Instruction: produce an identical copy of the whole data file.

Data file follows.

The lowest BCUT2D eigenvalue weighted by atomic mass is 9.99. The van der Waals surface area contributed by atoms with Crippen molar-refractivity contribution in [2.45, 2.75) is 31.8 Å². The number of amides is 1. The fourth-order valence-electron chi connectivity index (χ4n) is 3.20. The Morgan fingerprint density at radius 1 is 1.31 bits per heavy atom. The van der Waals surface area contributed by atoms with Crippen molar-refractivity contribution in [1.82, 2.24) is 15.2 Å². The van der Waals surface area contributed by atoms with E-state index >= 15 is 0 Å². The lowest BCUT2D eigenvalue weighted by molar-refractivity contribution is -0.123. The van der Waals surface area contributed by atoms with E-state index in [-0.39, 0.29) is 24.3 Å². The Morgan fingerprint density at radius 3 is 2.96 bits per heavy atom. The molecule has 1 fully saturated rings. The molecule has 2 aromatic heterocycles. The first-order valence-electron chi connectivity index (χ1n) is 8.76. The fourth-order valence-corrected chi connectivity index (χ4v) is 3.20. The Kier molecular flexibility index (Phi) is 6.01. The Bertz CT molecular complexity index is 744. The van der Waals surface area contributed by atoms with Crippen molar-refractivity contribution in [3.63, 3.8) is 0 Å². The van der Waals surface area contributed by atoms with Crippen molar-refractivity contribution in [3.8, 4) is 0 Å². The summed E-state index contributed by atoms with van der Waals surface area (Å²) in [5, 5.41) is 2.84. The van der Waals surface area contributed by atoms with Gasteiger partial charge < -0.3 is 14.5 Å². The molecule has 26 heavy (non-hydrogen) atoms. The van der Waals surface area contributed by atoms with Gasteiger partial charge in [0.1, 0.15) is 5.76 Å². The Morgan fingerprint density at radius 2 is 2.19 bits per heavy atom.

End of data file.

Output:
The lowest BCUT2D eigenvalue weighted by atomic mass is 9.99. The van der Waals surface area contributed by atoms with Crippen molar-refractivity contribution in [2.45, 2.75) is 31.8 Å². The number of amides is 1. The fourth-order valence-electron chi connectivity index (χ4n) is 3.20. The Morgan fingerprint density at radius 1 is 1.31 bits per heavy atom. The van der Waals surface area contributed by atoms with Crippen molar-refractivity contribution in [1.82, 2.24) is 15.2 Å². The van der Waals surface area contributed by atoms with E-state index >= 15 is 0 Å². The lowest BCUT2D eigenvalue weighted by molar-refractivity contribution is -0.123. The van der Waals surface area contributed by atoms with E-state index in [-0.39, 0.29) is 24.3 Å². The Morgan fingerprint density at radius 3 is 2.96 bits per heavy atom. The molecule has 1 fully saturated rings. The molecule has 2 aromatic heterocycles. The first-order valence-electron chi connectivity index (χ1n) is 8.76. The fourth-order valence-corrected chi connectivity index (χ4v) is 3.20. The Kier molecular flexibility index (Phi) is 6.01. The Bertz CT molecular complexity index is 744. The van der Waals surface area contributed by atoms with Crippen molar-refractivity contribution in [3.63, 3.8) is 0 Å². The van der Waals surface area contributed by atoms with Crippen molar-refractivity contribution in [3.8, 4) is 0 Å². The summed E-state index contributed by atoms with van der Waals surface area (Å²) in [5, 5.41) is 2.84. The van der Waals surface area contributed by atoms with Gasteiger partial charge < -0.3 is 14.5 Å². The molecule has 26 heavy (non-hydrogen) atoms. The van der Waals surface area contributed by atoms with Gasteiger partial charge in [0.1, 0.15) is 5.76 Å². The Morgan fingerprint density at radius 2 is 2.19 bits per heavy atom.